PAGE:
Saudi plans to buy renewable electricity

New company aims to help Saudi Arabia diversify its energy resources

Renewable energy will be bought by Saudi Arabia to help ease the country’s reliance on crude or fuel oil, and to cut carbon emissions.

The world’s largest crude oil exporter will form a new company to buy power from generators of renewable energy, while covering any cost difference between the purchase and sale prices.

Speaking at the World Future Energy Summit in Abu Dhabi, Khalid Al Sulaiman, vice president at the King Abdullah City for Atomic and Renewable Energy (Ka-Care), said: “There will be an offtaker and the offtaker will sell to a distribution company. That offtaker will have to pay the difference between the cost of the electricity and the price the distributor pays.”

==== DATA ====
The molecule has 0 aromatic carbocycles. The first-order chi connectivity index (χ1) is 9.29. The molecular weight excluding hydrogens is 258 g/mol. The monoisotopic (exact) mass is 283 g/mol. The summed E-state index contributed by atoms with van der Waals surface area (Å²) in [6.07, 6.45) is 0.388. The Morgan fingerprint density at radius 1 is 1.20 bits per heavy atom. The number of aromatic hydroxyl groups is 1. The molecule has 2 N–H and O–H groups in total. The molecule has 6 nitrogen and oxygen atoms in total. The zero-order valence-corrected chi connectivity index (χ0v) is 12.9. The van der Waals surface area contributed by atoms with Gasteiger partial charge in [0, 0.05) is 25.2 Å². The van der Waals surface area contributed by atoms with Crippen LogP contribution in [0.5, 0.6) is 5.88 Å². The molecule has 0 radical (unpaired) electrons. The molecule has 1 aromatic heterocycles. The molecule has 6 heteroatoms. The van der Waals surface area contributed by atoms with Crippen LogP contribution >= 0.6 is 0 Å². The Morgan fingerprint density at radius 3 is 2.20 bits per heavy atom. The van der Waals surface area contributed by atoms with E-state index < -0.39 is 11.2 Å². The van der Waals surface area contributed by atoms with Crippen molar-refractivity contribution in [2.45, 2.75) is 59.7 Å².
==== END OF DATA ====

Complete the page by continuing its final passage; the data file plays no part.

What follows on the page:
Ka-Care is tasked with reducing the country’s reliance on burning crude or fuel oil for electricity generation, which has the added benefits of cutting carbon emissions and saving oil for export.

Saudi Arabia plans to attract nearly US$110bn in solar investment to generate a third of its electricity by 2032, amounting to 41,000 megawatts. It currently has about three megawatts of solar installations.

Al Sulaiman added that Saudi Arabia has joined membership of the International Renewable Energy Agency (IRENA), which held its general assembly meeting in Abu Dhabi earlier this week.

The non-governmental agency was established in Germany in 2009 with the aim of endorsing and encouraging use of renewable and sustainable energy of various types.

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